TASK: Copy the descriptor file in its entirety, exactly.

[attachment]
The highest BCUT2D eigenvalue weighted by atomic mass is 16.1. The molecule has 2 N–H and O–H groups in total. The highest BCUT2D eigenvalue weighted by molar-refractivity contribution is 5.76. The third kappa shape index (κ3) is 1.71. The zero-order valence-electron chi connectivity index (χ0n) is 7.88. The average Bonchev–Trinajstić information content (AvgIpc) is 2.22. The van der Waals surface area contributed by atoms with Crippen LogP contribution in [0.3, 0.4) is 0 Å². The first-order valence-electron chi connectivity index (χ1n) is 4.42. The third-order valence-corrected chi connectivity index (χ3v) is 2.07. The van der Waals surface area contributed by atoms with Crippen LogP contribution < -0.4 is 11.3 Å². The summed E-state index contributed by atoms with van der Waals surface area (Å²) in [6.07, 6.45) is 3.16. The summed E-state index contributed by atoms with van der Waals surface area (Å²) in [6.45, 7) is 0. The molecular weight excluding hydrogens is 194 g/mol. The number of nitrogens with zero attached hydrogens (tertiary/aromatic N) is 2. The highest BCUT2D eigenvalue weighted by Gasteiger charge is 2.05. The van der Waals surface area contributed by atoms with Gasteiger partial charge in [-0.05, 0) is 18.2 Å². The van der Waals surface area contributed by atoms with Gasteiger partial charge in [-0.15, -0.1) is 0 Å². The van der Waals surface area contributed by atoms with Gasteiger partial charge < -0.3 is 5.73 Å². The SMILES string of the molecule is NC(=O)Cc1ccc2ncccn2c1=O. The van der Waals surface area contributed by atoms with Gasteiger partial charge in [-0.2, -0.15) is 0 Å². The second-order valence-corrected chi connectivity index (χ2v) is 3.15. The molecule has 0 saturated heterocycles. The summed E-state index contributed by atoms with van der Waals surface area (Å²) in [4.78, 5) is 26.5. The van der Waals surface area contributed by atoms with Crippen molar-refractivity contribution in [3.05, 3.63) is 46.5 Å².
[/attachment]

The highest BCUT2D eigenvalue weighted by atomic mass is 16.1. The molecule has 2 N–H and O–H groups in total. The highest BCUT2D eigenvalue weighted by molar-refractivity contribution is 5.76. The third kappa shape index (κ3) is 1.71. The zero-order valence-electron chi connectivity index (χ0n) is 7.88. The average Bonchev–Trinajstić information content (AvgIpc) is 2.22. The van der Waals surface area contributed by atoms with Crippen LogP contribution in [0.3, 0.4) is 0 Å². The first-order valence-electron chi connectivity index (χ1n) is 4.42. The third-order valence-corrected chi connectivity index (χ3v) is 2.07. The van der Waals surface area contributed by atoms with Crippen LogP contribution < -0.4 is 11.3 Å². The summed E-state index contributed by atoms with van der Waals surface area (Å²) in [6.07, 6.45) is 3.16. The summed E-state index contributed by atoms with van der Waals surface area (Å²) in [6.45, 7) is 0. The molecular weight excluding hydrogens is 194 g/mol. The number of nitrogens with zero attached hydrogens (tertiary/aromatic N) is 2. The highest BCUT2D eigenvalue weighted by Gasteiger charge is 2.05. The van der Waals surface area contributed by atoms with Gasteiger partial charge in [-0.05, 0) is 18.2 Å². The van der Waals surface area contributed by atoms with Gasteiger partial charge in [-0.15, -0.1) is 0 Å². The van der Waals surface area contributed by atoms with Gasteiger partial charge < -0.3 is 5.73 Å². The SMILES string of the molecule is NC(=O)Cc1ccc2ncccn2c1=O. The van der Waals surface area contributed by atoms with Gasteiger partial charge in [-0.2, -0.15) is 0 Å². The second-order valence-corrected chi connectivity index (χ2v) is 3.15. The molecule has 0 saturated heterocycles. The summed E-state index contributed by atoms with van der Waals surface area (Å²) in [4.78, 5) is 26.5. The van der Waals surface area contributed by atoms with Crippen molar-refractivity contribution in [3.05, 3.63) is 46.5 Å².